In 1832 Kensal Green Cemetery was opened. This led to a revaluation of the surrounding lands, and in 1835 ecclesiastical commissioners were appointed by the Crown, who reported in 1846 that: "the larger portion of the Prebendal Estates possess, in our opinion, a value far beyond their present agricultural value."
With enough people living locally to create a new parish, in 1844 St. John the Evangelist Church in Kilburn Lane was consecrated. The 1851 census records just over 800 people living in the new parish. In the 1860s, Kensal Green manor house, situated where Wakeman Road joins Harrow Road, was demolished. Rapid increase in residential development followed, firstly with land west of Kilburn High Road, followed by the sale of Banister's Farm leading to the development of Bannister Road and Mortimer Road.
The rapid residential development led to local commissioners reporting in 1880 that there was inadequate drainage and sewerage facilities, with most houses having only improved access to what were the old agricultural drains. In that same year, All Souls' College started to develop its lands north west of Kilburn Lane, including All Souls' Avenue and College Road, with adjacent roads being named after leading Fellows of the college, and the installation of new sewerage facilities across the district. The college donated lands on which to build Kensal Rise Reading Room, to commemorate the Diamond Jubilee of Queen Victoria, in 1897. Opened by United States author Mark Twain in 1901, it was later extended and renamed Kensal Rise Library.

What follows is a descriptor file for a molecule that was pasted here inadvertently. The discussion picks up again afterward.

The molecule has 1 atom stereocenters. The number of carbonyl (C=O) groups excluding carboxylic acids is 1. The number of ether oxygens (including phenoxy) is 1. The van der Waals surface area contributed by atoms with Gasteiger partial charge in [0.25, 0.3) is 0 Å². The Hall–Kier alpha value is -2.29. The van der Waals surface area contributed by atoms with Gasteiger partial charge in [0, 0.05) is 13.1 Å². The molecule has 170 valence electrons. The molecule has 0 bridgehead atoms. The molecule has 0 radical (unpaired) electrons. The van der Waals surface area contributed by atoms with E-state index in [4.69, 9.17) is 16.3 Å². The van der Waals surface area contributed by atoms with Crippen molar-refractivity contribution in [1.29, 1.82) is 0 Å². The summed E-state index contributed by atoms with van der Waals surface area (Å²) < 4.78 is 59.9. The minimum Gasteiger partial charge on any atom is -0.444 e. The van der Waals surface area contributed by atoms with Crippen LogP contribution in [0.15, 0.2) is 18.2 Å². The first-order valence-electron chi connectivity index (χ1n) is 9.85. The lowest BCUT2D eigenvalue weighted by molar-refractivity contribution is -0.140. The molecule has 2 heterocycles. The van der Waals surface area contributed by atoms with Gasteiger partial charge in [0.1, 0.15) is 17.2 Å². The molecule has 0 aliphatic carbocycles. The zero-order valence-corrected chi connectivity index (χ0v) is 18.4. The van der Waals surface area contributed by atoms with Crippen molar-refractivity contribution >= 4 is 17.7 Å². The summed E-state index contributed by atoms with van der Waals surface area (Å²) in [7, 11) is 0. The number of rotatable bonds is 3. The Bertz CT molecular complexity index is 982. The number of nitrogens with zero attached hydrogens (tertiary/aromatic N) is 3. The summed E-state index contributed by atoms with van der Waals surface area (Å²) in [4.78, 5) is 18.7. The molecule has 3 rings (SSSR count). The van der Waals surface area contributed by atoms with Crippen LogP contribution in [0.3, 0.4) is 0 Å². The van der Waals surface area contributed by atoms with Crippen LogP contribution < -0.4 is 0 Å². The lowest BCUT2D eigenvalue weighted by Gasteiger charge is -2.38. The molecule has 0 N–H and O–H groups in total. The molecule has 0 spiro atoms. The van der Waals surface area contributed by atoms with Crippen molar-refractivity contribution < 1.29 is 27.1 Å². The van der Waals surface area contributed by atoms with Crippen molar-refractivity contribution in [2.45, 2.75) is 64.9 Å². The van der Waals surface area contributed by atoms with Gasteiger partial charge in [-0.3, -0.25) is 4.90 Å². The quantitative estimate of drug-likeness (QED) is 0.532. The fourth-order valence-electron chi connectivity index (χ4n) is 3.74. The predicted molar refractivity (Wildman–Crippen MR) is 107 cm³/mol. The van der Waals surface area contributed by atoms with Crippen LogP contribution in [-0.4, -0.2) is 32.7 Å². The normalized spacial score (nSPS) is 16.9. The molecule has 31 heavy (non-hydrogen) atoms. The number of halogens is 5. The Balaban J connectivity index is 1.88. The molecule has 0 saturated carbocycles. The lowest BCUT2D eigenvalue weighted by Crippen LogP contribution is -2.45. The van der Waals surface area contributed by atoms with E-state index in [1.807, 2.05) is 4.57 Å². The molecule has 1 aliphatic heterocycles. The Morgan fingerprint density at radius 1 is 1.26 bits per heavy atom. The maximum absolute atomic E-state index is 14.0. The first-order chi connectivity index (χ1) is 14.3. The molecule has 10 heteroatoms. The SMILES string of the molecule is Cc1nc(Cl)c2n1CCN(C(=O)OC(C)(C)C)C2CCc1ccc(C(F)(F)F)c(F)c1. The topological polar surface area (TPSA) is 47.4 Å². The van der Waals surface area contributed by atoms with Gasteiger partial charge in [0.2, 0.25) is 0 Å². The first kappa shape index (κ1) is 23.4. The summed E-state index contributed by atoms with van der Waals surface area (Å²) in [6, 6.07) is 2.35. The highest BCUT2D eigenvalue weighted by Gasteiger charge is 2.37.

The construction of the Great Western Railway started in 1835, with the first 22.5 miles (36.2 km) of line, from Paddington station to Maidenhead Bridge station, opened on 4 June 1838. In 1901, its major carriage washing and servicing facilities and locomotive depot were developed at Old Oak Common, bringing further employment and more immigrants to the district. The first major immigrant population had been Irish people post the Potato famine, and then post World War I. In World War II, due to the railway facilities, the district suffered greatly from German Luftwaffe bombing.
After the war, the area became a refuge for the first Afro-Caribbean born contingent. In the 1960s the College disposed of many freeholds, while retaining land in Willesden. This led to a growth in crime in the district, a reputation that led author John Preston to note:
|“||When he first moved to Kensal Green, Hugh had assumed that it would only be a matter of time before the area came up in the world. After all, it was close to fashionable areas such as Notting Hill and Ladbroke Grove. But, as he'd discovered, there were certain parts of London that remained immune from any form of gentrification. Kensal Green was one of them; it seemed to have fallen off the property map altogether.||”|
Since the 1980s, the Irish-born community has reduced in size, although the legacy of their presence remains, not least in the number of Irish pubs and organisations and the many thousands with Irish ancestry that continue to populate the area.